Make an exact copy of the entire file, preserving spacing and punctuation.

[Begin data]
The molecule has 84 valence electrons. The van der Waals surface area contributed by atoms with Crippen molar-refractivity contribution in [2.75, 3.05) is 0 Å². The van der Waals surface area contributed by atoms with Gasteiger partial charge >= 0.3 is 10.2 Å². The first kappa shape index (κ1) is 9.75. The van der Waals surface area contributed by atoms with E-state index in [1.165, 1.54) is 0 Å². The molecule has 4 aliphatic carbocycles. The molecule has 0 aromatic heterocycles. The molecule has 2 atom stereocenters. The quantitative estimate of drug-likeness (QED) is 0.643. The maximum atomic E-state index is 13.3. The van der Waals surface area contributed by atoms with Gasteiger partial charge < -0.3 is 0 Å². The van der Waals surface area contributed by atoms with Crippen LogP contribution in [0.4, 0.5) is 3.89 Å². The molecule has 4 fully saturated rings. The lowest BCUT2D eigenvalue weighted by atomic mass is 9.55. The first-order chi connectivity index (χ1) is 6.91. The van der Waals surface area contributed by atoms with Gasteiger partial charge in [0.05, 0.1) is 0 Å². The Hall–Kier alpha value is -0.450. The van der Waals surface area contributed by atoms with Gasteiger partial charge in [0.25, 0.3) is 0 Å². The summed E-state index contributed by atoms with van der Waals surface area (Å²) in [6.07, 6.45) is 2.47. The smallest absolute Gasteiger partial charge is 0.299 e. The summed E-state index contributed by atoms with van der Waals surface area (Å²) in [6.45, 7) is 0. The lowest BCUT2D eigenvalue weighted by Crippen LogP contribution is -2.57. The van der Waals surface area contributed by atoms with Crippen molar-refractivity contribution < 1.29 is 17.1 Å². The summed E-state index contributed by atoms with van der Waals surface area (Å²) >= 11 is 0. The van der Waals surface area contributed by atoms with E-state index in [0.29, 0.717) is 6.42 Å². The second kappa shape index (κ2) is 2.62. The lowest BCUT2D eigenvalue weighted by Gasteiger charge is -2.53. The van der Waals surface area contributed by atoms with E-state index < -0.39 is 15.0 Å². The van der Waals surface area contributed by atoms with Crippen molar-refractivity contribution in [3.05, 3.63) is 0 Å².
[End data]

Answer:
The molecule has 84 valence electrons. The van der Waals surface area contributed by atoms with Crippen molar-refractivity contribution in [2.75, 3.05) is 0 Å². The van der Waals surface area contributed by atoms with Gasteiger partial charge >= 0.3 is 10.2 Å². The first kappa shape index (κ1) is 9.75. The van der Waals surface area contributed by atoms with E-state index in [1.165, 1.54) is 0 Å². The molecule has 4 aliphatic carbocycles. The molecule has 0 aromatic heterocycles. The molecule has 2 atom stereocenters. The quantitative estimate of drug-likeness (QED) is 0.643. The maximum atomic E-state index is 13.3. The van der Waals surface area contributed by atoms with Gasteiger partial charge < -0.3 is 0 Å². The van der Waals surface area contributed by atoms with Crippen LogP contribution in [0.4, 0.5) is 3.89 Å². The molecule has 4 fully saturated rings. The lowest BCUT2D eigenvalue weighted by atomic mass is 9.55. The first-order chi connectivity index (χ1) is 6.91. The van der Waals surface area contributed by atoms with Gasteiger partial charge in [0.05, 0.1) is 0 Å². The Hall–Kier alpha value is -0.450. The van der Waals surface area contributed by atoms with Gasteiger partial charge in [0.25, 0.3) is 0 Å². The summed E-state index contributed by atoms with van der Waals surface area (Å²) in [6.07, 6.45) is 2.47. The smallest absolute Gasteiger partial charge is 0.299 e. The summed E-state index contributed by atoms with van der Waals surface area (Å²) in [6.45, 7) is 0. The lowest BCUT2D eigenvalue weighted by Crippen LogP contribution is -2.57. The van der Waals surface area contributed by atoms with Crippen molar-refractivity contribution < 1.29 is 17.1 Å². The summed E-state index contributed by atoms with van der Waals surface area (Å²) >= 11 is 0. The van der Waals surface area contributed by atoms with E-state index in [0.29, 0.717) is 6.42 Å². The second kappa shape index (κ2) is 2.62. The lowest BCUT2D eigenvalue weighted by Gasteiger charge is -2.53. The van der Waals surface area contributed by atoms with E-state index < -0.39 is 15.0 Å². The van der Waals surface area contributed by atoms with Crippen molar-refractivity contribution in [3.05, 3.63) is 0 Å².